My parents had me when Ali was 14, and Johnny was 11. My mom was now 35 years old and more confident as a mother. Times were changing and she parented me the way she felt was right for me. She fought against criticism to parent me intuitively.   My siblings grew up watching how my mother and father parented me and saw the benefits of parenting for the child’s needs, rather than society’s wants, and my sister parented her children in the same way because of witnessing my upbringing.


My mother also believes my brother would have benefited from homeschooling. Ali (who was parented in the same way as my brother) was doing fine in a conventional school setting. Johnny’s personality and way of learning were more compatible with an independent study structure and less distractions. Homeschooling, at the time, was highly criticized by society. It wasn’t until his last year or two of high school that my parents decided to enroll my brother into independent study courses and saw the difference their child, but he soon graduated, so he didn’t reap as many of the benefits as he could have if he had started earlier.


Johnny was extremely sociable and loving. He had many friends, some great ones, and some that were not leading him into a healthy environment. Drug experimentation started, which (as many of us know) is very common practice with teenagers. Johnny’s ADHD and OCD brain along with an addictive personality became a recipe for disaster. Partying with his friends and self-medicating led to a full-fledged drug addiction.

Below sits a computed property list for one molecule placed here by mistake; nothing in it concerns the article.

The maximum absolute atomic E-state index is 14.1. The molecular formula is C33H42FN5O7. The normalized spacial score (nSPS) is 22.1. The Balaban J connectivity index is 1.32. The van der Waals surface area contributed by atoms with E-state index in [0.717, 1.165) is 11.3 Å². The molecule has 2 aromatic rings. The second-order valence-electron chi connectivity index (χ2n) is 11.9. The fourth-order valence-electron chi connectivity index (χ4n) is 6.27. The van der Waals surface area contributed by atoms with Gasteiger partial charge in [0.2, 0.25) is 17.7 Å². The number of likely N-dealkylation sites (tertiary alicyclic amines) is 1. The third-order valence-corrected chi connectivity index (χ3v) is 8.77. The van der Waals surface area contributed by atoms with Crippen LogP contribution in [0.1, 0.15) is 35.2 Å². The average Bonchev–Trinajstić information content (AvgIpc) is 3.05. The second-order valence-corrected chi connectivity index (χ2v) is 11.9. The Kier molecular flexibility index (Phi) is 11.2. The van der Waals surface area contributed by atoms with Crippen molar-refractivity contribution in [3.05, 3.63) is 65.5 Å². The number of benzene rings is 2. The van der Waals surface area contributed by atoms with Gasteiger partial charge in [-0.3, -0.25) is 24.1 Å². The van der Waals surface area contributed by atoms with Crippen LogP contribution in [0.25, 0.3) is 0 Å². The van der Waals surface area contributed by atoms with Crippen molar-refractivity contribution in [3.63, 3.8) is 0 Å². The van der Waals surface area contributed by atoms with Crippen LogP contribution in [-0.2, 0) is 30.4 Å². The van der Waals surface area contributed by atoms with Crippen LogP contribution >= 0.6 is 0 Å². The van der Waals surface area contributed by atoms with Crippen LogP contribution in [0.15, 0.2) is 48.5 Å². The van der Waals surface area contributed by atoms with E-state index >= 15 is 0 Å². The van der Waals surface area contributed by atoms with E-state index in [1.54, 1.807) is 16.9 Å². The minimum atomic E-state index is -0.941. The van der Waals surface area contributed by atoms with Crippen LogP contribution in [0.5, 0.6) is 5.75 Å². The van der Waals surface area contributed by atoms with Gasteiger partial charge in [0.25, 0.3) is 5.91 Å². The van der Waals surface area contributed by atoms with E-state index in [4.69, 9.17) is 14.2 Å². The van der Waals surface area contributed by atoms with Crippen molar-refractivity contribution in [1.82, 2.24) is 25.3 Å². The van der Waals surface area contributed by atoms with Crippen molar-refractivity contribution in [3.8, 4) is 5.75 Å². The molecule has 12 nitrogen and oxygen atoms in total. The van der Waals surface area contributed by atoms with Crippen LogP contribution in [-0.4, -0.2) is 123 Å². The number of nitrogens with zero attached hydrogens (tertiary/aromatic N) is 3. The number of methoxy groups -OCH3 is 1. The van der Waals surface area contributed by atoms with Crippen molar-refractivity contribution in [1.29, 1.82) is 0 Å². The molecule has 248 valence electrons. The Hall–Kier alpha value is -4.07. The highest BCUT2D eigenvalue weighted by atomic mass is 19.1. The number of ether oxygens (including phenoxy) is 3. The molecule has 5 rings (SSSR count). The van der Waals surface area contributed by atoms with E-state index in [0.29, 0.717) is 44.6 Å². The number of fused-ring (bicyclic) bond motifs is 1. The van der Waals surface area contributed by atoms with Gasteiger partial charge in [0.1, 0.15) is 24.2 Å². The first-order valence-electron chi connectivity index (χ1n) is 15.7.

I think people without personal experience have misconceptions about drug addicts. In their minds, every addict is a loser, someone who can’t get their act together, without self restraint, alone, careless. Some of those attributes can definitely be true, but from my experience, I just see someone broken. My brother was blessed in the fact that he had a family who was close to him and stayed by him through multiple hospital stays from overdoses (where he had 50% chance of living each time). We were blessed to have Johnny in our lives, as well. Empathy was something he was not lacking, and I think attributed to some of his depression and self-medicating. His absolute love for our family was overwhelming. My brother proves that even if you don’t practice attachment parenting, children can be loving, empathetic, and well-attached. He loved and looked up to my dad, and was protective of my mother, trying to shield her as best he could from his destructive lifestyle, because he knew how painful it was for her to watch. My sister was three years older, but they were so close that they were like twins. I was younger, but doted on. I still, to this day, have not found more devoted or loving siblings as I had in mine (still have in my sister). They were always excited to play with me and loved that I was part of their lives. This was not a story of a child addicted to drugs and estranged from his family… we were present daily.